ENCINITAS — During an open house last week introducing the Encinitas “rail trail,” reoccurring worries about fencing cropped up. In September, the SANDAG board of directors approved funding for the local

rail trail — a citywide path alongside the train tracks for cyclists and pedestrians. Many at the meeting welcomed the project, but also brought concerns over NCTD requiring fencing near portions of the rail trail. TURN TO RAIL TRAIL ON B15


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Be Santa for a senior REGION — Holiday shoppers in north San Diego County can bring cheer to area seniors by participating in the Be a Santa to a Senior program. The program, run by the local Home Instead Senior Care office in partnership with area retailers, volunteers and members of the community, helps ensure isolated seniors receive gifts and compan-

ionship during the holidays. The community is invited to a gift-wrapping party from 9 a.m. to noon Dec. 10 at the San Marcos Joslyn Senior Center, 111 Richmar Ave. in San Marcos. For more information about the program, visit BeaSantatoaSenior.com or call (760) 639-6472 or (800) 473-6467.

REVVING UP FOR A GOOD CAUSE Between the registrations, raffle, silent auction, some small donations and the vendors the North Coast Vettes Club was able to raise more than $11,000 during its second annual Vettes for Vets event on Nov. 16, according to JD Duncan, a chairperson with the club. The car show in Carlsbad, which ended up featuring 176 Corvettes, helped to raise funds for military charities. This year, all of the money raised is going to The Semper-Fi Fund at Camp Pendleton and CAL-DIEGO Paralyzed Veterans Association of San Diego. More information is at northcoastvettes.org. Courtesy photo

Foundation hosts food drives, toy drives for holidays COAST CITIES — Feeding the Soul Foundation (FTSF) is sponsoring a steady supply of concerts and events to help others during the holidays. All tickets are available at feedingthesoulfoundation.org. For the month of November, be part of a Season of Gratitude Healthy Food Drive to benefit Brother Benno’s Soup Kitchen, Oceanside. Drop-off sites are at Jitters Coffee Pub, 510 N. Coast Highway 101, Oceanside and Lemongrass Salon, 910 Second St., Encinitas.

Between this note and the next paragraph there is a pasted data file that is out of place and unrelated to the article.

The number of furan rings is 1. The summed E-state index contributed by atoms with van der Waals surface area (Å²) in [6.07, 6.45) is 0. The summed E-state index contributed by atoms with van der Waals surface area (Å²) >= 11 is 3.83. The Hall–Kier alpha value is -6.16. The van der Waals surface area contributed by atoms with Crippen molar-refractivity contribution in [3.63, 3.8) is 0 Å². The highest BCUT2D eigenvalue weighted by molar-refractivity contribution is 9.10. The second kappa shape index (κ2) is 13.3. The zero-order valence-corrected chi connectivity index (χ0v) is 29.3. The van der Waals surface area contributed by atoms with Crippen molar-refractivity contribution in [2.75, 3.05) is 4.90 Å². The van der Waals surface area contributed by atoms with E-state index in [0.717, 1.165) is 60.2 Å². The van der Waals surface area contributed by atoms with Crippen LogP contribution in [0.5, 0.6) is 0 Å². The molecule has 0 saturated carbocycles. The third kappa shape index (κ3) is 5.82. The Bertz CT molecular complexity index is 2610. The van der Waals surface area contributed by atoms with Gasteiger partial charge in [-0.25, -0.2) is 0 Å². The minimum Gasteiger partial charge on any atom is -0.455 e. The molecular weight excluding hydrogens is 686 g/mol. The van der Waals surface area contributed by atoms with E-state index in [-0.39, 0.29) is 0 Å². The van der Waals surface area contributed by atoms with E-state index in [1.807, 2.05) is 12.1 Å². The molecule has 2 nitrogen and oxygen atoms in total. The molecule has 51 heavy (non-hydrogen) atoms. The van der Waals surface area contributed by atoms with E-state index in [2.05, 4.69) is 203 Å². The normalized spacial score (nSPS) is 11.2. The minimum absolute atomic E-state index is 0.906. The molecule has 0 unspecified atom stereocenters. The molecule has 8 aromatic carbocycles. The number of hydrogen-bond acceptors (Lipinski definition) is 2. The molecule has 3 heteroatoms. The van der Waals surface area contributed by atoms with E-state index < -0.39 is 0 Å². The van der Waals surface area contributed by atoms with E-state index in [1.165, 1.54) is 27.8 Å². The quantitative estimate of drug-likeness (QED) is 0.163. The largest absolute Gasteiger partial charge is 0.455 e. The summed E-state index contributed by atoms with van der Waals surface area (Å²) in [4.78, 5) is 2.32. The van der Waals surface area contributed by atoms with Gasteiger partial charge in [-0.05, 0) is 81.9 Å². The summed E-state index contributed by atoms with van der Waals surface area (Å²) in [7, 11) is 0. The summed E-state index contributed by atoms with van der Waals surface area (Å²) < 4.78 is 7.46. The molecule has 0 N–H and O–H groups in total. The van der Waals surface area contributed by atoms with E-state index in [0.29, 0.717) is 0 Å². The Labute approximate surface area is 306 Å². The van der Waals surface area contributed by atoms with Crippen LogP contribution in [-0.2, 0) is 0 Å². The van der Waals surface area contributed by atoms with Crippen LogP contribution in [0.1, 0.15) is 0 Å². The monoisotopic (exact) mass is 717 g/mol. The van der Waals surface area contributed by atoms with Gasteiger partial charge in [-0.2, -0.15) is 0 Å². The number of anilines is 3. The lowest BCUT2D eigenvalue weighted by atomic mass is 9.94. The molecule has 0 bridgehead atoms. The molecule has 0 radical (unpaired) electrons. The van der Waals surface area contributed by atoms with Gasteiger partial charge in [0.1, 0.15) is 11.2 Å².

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FTSF will be on hand for Bushwalla & Friends at 7 p.m. Nov. 24 at Jitters Coffee Pub, 510 N, Coast Highway, Oceanside. Purchase tickets at the door for $20. Bring a new toy for the FTSF toy drive or a non-perishable food item from 6 to 8 p.m. Dec. 6, to the grand opening of Studio 627, at 627 S. Cleveland St., Oceanside. Enjoy art By Natalie Warr and hand-blown glass by Clayton Ballew. Dec. 13, FTSF presents “A Family Dinner” at?6 p.m. at Jitters Coffee Pub to

benefit Brother Benno’s Soup Kitchen, with music by Dawn Mitschele. Tickets are $100 which includes a five-course meal, beverages and the concert. Sponsors ask all to bring a nonperishable food item for Brother Benno’s Soup Kitchen. FTSF presents a Holiday Art Party, at 6 p.m. Dec. 14 with music by Bushwalla, Lee Coulter, Michael Tiernan, Andy Powers and Jack Tempchin at the Oceanside Museum of Art, 704 Pier View Way, Oceanside, to benefit the museum. Tickets are $50. Dec. 15, FTSF hosts a show for teens from 3:30 to 5:30 p.m., with Cody Lovaas — In the Spirit of Sharing, atJitters Coffee Pub. Tickets are $25 plus a new toy for the Spirit of Sharing toy drive, or $30 without a toy. Purchase tickets online and consider purchasing a ticket to donate back for a military family to attend. Pizza, hot chocolate, brownies, cookies and other tasty treats are included in your ticket.